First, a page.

For a comet, visiting the sun is risky business. Fierce solar heat vaporizes gases long frozen in the fragile nucleus, breaking up some comets and completely destroying others.
That’s why astronomers weren’t sure what would happen in early March when Comet Pan-STARRS, a first-time visitor to the inner solar system, dipped inside the orbit of Mercury. On 10th March , NASA’s STEREO-B spacecraft watched as the comet made its closest approach to the sun only 28 million miles away. At that distance, the sun loomed 3 times wider and felt more than 10 times hotter than it does on Earth.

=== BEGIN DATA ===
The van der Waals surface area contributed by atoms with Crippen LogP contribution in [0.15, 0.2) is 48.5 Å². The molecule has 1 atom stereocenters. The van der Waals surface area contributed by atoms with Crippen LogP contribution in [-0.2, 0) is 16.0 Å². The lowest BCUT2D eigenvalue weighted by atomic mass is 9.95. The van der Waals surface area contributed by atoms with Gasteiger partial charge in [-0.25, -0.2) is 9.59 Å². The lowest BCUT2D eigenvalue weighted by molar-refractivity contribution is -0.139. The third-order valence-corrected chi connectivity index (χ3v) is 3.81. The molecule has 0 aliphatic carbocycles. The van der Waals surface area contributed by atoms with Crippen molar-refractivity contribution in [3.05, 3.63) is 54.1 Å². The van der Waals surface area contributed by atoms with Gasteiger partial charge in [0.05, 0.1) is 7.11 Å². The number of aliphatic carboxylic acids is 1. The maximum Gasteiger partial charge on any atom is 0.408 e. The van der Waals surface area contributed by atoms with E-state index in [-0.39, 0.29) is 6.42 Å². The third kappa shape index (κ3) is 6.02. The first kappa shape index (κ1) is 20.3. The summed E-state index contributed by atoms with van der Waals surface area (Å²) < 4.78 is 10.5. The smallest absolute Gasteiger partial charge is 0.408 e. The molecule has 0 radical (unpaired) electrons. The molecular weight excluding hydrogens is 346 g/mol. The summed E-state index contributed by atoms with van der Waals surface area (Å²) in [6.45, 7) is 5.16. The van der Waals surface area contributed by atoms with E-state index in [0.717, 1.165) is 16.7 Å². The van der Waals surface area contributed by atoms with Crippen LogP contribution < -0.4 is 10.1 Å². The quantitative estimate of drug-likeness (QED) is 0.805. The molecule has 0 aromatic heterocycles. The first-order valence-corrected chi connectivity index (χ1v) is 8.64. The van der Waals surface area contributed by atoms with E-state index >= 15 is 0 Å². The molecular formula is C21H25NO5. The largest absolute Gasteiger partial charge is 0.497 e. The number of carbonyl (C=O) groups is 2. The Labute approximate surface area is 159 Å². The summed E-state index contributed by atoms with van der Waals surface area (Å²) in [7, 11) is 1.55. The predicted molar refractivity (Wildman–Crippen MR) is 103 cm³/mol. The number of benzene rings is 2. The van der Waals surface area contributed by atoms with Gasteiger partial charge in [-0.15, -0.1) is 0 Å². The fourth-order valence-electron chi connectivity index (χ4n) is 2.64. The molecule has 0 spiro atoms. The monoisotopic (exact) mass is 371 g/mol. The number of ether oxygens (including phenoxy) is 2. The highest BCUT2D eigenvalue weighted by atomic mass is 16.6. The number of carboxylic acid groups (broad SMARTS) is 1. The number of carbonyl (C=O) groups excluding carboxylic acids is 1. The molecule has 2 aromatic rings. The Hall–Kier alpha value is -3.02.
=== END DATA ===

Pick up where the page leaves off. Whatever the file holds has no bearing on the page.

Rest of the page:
The comet survived.
Still intact, Comet Pan-STARRS is emerging from the Sun’s glare into the sunset skies of the northern hemisphere. Solar heating has caused the comet to glow brighter than a first magnitude star. Bright twilight sharply reduces visibility, but it is still an easy target for binoculars and small telescopes 1 and 2 hours after sunset. As of March 15th, people are beginning to report that they can see the comet with the unaided eye. Click image to see You Tube video.